Monday, August loth., was the King's
last day at Paris. At 11 a.m., tho royal
party went to Versailles In a special car to
visit the old Royal Palace, where His
Majesty was received at the grand entrance
by the Commandant, Colonel Poisson, and
the Superintendent, Count do His, with all
tho guards and attendants in full uulform.
The King inspected all the galleries of this
great picture collection, and paid a visit to
the park and the orange-house, where ho
was shown an orange tree, juet 400 yeais
old this day. Returning to . Paris at
3 o'clock, His Majesty took dinner at the
hotel nt 4 o'clock, and at 7 In tho evening
drove to New Orleans Stal Ion, accom
panied by his attendants, and all the Consuls
and their chancellors. The royal party,
consisting of His Majesty, Messrs. Arm
strong, Judd, Macfaiiane ami HofTnung,
Hawaiian Commissioner of Emigration,
entered the special sleeping car, and at 8.20
p.m. the train started! for Bordeaux.
the kino in wain and roiltuual i1ctcvh to
TAIIIS AMI) LONDON.
Tlie following is but a tdiort summary of
His Majesty's subsequent movements up to
dale, full details of which will follow later.
August 17th, arrival at Kseurial, 7 a.m.,
ami inspection of this ancient palace of
Spanish Royalty; at 11, arrival at Madrid,
to Hotel tie la l'aix, calls by State Officials,
at 8 p.m., departure for Portugal, at
frontier; reception by guards of honor.
August 10, (i a.m., at Lisbon, Stato recep
tion at tlejxit by 2ml Infantry regiment as
guards ol honor, military hand playing
Hawaiian autliem, in 4 royal carriages '
with fore-riders and escort of a squadron of
calvary, to Hotel Braganza, 3 p.m., meet
ing with King Louis of Portugal and re
turn visit at half-past 4. August 20th, visit
to royal country seat at Cintra, at 0 p.m.,
dinner with the King. August 21st, visit
to Don Ferdinand, the King's father.
August 22, at 2 p.m., farewell visit to the
King, to a bull fight, departure for Spain at
H p.m., with escorts of officials and cavalry.
August 24, arrival at, Madrid, nt ti a.m.;
call by Secretary of Foreign Affairs as re
presentative of the ICIng, absent travel
ling in Galicia; visits to picture gallery
and Retiro Park, in evening lo theater.
August 2o,visit to military barracks, Royjil
Castle stables, al ." p.m., departure for
France. August 7, arrival at Parlwi a.m.,
to Continental hotel. August 28, visits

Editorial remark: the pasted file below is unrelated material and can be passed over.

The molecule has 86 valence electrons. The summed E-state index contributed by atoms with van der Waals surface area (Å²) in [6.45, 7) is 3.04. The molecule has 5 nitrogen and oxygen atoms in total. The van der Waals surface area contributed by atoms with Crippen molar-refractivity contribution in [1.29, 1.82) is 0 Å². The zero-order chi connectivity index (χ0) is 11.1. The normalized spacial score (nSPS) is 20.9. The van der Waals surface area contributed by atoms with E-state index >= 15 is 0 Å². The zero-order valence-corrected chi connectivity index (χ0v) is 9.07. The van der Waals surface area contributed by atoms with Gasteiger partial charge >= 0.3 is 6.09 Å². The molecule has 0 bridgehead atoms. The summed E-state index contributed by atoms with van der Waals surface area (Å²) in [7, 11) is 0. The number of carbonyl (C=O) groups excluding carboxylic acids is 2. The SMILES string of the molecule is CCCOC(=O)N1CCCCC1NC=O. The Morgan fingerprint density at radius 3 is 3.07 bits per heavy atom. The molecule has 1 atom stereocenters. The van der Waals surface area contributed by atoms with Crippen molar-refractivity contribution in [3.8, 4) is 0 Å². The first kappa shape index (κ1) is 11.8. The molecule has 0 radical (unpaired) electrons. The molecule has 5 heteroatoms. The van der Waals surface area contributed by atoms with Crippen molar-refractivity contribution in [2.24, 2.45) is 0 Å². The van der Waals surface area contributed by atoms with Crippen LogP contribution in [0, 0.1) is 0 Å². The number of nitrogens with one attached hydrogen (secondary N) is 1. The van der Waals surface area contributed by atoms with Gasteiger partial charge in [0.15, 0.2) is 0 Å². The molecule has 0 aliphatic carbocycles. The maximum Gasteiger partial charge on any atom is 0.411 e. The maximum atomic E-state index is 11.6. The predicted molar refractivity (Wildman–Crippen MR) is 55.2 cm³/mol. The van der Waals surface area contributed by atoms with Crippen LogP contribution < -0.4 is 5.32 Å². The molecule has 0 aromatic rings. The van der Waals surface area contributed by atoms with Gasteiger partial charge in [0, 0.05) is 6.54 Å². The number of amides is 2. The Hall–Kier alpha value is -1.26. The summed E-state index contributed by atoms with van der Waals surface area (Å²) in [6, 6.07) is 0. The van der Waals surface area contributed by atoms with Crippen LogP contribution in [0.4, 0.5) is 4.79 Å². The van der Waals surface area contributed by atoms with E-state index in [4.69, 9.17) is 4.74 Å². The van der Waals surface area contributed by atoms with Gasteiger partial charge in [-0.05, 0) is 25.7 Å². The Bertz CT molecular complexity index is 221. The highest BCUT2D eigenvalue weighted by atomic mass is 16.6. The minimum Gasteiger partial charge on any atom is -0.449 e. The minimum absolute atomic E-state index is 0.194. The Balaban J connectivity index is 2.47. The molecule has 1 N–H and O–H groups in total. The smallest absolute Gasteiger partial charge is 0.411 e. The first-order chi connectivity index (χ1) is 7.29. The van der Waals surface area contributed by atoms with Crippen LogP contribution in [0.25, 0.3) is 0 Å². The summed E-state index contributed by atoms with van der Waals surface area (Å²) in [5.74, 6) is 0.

to Hotel ties Invalides and Napoleon's
tomb, private 'dinner in evening and to
concert. August 20tb, visit to Louvre ami
Art Museum, evening to ojera. August
,30th, leave 8 p.m., for Calais and arrive at
Iiomiou, August 31, o a.m. Four or five
days in I tuition, thence to Edinburgh,
Manchester, Birmingham, to sail Llvcr
IMiol, September 13th, White Star steamer,
2tlaysat New York, to Washington, Octo
ber 1st, at Hampton, through Kentucky to
San Francisco, leave October 28th for
t xoi i oireei. u
Ajld'd a targe' recruit to
Smjl.iy forenoon last. Fort
Fort Street Church.
its membership on
ty-five adults joined
These are chiefly the fruits of
tlir reiiiio kiilile religious revival awakened by
Mr? M. L. Hilleiibeck. Rev. Mr. Crnnn ad
ministered the Sacrament of the Lord's Supper
on this occasion, and made some very earnest
evhoi tatory remarks to tho new members espe
cially, and also to the whole eongrcgaliou.
In the evening tin-re was an interesting revival
meeting, made so pleasing to a sympathetic con
gregation by the charming and iutqiiring choral
minstrelsy. A series of hymns were sung, as in
a praise service ; and the ladies who have taken
such earnest part with their voices in song at all
the late rexival meetings, delighted many HonI
fu this occasion. Mrs. Cruzan offers a new
voice to our church goers, and one of unusual
sweetm ss. It is most pleasing melody to tho
(ar to listen to a Unn voice, repent such stanzas'
' I ljave read of a 1 autlful rltr.
Fur away in tlx: KiiiKloin of Uoil ;
I have n a l how its w1!h are f jiHjifr,
IInW itn Mtreeta are all gulilen ami brra1.
In the inhlnt of tie- ntrei-t in life's river
Cl'-ar aii rryntal, ami inr" lo lieliolcl ; y
IJut not Imlf of that rily's l.ri;'ht ( lory
To mortals Ims rvr hren t"M." j
Rut when chaiinted with a clear, tender intona- tf
tion as on this occasion nil hearts, whether S
strll sin-seared, or saved, milHt be touched to
their Utmost depths.
It was also a delight to listen to Mrs. ITana
ford sing : f,
O, Wor.l of words, the KwccteHt."
To listen to the pleasing soprano of Mrs. liana-
ford, accompanied bv the sweet and all'ectiugj.
alto of Mrs. A. V. Judd : ,
Ho. everyone that tulrxti-tli." .
And to listen to Mrs. Pierre's
" What ishi.ll the iiarveKt he."
Tie- chorus and organ accompaniments were
exceedingly good and cll'eetivc.
Rev. Mr. Cruzan preached a sermon or rather
a very interesting platform discourse without
notes, in respect to reasons "Why persons do
not become Christians." Mr. Cruzan hart a
pleasant-toiietl voice, with agreeable gesture and
manner perhaps a trille prononce tor a preacher
but animated and attractive nevertheless. And
we gladly say that he is a pleasing, instructive
and effective speaker ; and we hope, for the sake
of this whole community, that this gentleman
may settle among us, and his relations with Fort
Street Church as a pastor may continue for long
years to come.
We nre informed, that on to-morrow.Knn-day
evening, at 7.30 p.m., there will take place a
very interesting service in tho Chinese Church.
There will be solos in English, singing in Chinese
by choir and congregation, and singing by chil
dren of the school. Addresses in English and
Chinese will be made ; and all ersous nre cor
dially invited to attend.